Parents and community members publicly voiced their concerns about recent negotiations after Phoenix Elementary School District terminated ASU Preparatory Academy’s lease during a July governing board meeting.
ASU Preparatory Academy has a 100 percent graduation rate and provides vast academic opportunities to its students, many of which are from low-income households. The high-performing school is operated by Arizona State University and encourages students to pursue postsecondary education, and every student of the 2017 class was accepted to a two-year or four-year postsecondary school.
Phoenix Elementary School District (PESD) proposed to raise ASU Preparatory Academy’s (ASU Prep) lease to $2.7 million a year- an 800 percent increase from its current lease.
PESD offered ASU Prep 60 days to negotiate the deal with Phoenix Elementary officials.
ASU Prep jumped on that opportunity and on the evening of Wednesday, Sept. 26, PESD received ASU’s counter proposal to the lease agreement.
In a letter addressed to Larry Weeks, PESD CEO and Superintendent, ASU offered:
“Specific to the annual rent, we are prepared to increase our payment to PESD from $300,000 to $550,000 annual for the term of the lease. We agree that quantifying the value of (in-kind) support that enhances the educational outcomes at PESD is important and should be conducted annually.”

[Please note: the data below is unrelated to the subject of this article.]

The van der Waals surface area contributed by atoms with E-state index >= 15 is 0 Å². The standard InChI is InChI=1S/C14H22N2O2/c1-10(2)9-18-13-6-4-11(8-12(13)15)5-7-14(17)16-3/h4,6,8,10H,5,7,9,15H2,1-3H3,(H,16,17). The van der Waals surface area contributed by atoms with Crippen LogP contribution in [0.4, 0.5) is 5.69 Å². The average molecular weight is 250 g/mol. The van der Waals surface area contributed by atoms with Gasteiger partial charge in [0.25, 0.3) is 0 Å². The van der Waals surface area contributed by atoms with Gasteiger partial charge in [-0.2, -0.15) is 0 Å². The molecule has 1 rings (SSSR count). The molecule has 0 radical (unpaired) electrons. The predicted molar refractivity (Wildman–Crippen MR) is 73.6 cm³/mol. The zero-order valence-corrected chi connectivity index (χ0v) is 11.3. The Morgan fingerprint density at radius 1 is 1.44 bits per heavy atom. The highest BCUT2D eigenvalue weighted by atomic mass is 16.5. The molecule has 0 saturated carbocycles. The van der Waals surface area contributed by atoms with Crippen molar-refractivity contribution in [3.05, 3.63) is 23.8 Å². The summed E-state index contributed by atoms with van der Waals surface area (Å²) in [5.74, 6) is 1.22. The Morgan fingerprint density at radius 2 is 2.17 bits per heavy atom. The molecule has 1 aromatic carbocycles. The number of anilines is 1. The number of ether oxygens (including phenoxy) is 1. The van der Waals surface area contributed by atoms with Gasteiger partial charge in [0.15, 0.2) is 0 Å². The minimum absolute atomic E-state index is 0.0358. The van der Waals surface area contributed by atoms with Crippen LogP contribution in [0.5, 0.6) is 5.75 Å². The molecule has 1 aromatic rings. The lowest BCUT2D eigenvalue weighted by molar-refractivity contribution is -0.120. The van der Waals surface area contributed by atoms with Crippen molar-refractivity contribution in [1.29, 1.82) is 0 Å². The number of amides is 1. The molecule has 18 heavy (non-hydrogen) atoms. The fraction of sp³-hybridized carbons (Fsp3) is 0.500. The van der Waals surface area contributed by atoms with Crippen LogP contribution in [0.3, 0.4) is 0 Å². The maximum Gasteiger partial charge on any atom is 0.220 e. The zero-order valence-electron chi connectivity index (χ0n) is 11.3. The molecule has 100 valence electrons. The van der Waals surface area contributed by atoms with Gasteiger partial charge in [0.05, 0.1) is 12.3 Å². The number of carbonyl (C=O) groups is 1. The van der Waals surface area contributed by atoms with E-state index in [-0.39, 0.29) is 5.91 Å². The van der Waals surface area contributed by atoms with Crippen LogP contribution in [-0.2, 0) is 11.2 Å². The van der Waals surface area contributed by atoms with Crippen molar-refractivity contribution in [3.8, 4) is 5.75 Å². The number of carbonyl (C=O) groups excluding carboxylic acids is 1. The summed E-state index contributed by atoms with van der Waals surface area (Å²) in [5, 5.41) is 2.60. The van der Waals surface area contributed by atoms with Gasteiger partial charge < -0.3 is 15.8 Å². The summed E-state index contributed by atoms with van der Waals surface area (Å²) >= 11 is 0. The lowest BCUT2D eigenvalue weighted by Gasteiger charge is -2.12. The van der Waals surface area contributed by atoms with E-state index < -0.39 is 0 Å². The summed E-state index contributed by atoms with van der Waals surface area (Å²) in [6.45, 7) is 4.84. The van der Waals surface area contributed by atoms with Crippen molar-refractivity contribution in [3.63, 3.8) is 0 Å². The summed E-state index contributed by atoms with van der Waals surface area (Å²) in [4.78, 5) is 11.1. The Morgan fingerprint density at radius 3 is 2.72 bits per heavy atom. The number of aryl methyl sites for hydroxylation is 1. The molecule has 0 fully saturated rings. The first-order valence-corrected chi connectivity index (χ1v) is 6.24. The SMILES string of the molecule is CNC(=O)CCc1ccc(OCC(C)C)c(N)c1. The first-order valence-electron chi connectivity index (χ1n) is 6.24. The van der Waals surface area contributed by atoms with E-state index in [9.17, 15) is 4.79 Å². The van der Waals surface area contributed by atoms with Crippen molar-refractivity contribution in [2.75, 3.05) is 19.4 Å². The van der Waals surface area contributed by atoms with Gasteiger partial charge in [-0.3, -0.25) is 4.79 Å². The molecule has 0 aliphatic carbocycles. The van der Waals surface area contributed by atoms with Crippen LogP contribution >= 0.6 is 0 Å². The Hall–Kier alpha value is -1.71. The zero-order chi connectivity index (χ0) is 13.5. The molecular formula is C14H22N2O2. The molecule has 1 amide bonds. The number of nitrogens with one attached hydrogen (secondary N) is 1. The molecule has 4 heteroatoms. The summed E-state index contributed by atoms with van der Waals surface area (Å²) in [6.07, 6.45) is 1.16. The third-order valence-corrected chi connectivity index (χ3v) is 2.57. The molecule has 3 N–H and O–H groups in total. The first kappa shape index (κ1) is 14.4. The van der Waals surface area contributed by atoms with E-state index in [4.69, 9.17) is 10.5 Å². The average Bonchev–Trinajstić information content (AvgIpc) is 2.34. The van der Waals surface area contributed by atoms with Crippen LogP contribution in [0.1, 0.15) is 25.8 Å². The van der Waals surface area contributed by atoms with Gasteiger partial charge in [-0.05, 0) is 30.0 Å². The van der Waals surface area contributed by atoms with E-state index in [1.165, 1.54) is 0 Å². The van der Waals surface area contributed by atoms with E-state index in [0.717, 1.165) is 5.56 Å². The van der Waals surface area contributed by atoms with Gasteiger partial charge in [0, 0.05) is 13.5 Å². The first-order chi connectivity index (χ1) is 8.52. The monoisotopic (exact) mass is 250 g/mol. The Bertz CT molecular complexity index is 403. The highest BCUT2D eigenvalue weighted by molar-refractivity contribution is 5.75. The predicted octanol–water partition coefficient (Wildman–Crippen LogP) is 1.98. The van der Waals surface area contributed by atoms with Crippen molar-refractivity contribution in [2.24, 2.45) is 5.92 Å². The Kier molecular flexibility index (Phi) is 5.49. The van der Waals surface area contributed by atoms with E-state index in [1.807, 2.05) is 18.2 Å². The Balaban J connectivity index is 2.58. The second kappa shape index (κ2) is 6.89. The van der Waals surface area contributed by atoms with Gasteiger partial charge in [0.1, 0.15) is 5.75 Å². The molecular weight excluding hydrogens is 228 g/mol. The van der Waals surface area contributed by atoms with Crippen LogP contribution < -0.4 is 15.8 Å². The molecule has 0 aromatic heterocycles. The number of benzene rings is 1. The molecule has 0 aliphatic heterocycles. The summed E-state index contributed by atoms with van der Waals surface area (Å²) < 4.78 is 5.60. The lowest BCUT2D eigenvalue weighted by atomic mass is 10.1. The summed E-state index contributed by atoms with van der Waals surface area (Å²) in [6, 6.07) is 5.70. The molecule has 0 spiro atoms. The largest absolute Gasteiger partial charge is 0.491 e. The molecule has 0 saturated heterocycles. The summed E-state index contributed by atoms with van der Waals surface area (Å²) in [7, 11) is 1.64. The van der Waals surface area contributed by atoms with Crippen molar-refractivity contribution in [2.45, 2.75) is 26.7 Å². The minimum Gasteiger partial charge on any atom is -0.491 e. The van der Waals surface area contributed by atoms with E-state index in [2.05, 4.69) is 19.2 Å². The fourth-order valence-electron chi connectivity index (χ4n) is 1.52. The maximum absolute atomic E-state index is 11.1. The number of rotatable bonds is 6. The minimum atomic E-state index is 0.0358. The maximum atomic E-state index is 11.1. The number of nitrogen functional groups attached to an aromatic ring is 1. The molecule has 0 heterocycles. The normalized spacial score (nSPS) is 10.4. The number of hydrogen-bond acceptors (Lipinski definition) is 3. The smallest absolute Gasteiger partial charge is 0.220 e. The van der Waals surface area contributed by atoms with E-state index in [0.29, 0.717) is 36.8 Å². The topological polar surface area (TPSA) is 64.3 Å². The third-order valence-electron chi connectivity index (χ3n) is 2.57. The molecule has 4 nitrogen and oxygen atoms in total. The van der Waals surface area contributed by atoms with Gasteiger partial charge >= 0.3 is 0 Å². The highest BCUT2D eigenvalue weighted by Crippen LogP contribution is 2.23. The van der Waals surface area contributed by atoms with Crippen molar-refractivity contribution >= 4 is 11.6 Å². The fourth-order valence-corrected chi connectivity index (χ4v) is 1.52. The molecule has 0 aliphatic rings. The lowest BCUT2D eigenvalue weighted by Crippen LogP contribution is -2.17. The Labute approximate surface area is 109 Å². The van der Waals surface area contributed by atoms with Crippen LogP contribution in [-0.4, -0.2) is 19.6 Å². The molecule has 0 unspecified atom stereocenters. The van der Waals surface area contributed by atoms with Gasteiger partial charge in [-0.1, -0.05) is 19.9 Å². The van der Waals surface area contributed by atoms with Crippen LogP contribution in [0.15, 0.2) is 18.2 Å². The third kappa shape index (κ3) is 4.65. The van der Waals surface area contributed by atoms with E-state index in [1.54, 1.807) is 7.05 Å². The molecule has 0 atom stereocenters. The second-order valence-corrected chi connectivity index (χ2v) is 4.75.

PESD board members received the letter after they were able to add it to the meeting’s agenda. However, PESD Board President Daniil Gunitskiy, briefly addressed the counter proposal at the governing board meeting on Thursday.
He said, “There is further consideration and conversation that needs to take place after receiving that counter proposal.”
Concerned parents and community members used the governing board meeting as an opportunity to show their support for ASU Prep.
The speakers acknowledged that financial stability is an important factor when operating a school district, but pointed out that the well-being and the academic success of ASU Prep students needs to be prioritized when making decisions.
Claudia Lopez, self-employed attorney and parent of ASU Prep students, told CBN that teachers at ASU Prep “believe in [the students] and that’s I think the biggest key. They believe every child there will go to college, can go to college. So, they teach to them in such a way that it makes it happen. It’s all about expectations, right?”
She went on to explain that ASU Prep is a high-performing school that creates opportunities for students, including those who are low-income. Lopez said, “Schools represent more than money.”
The next PESD governing board meeting will be held on Thursday, Oct. 11 at 6 p.m. at the Emerson Court Governing Board Room.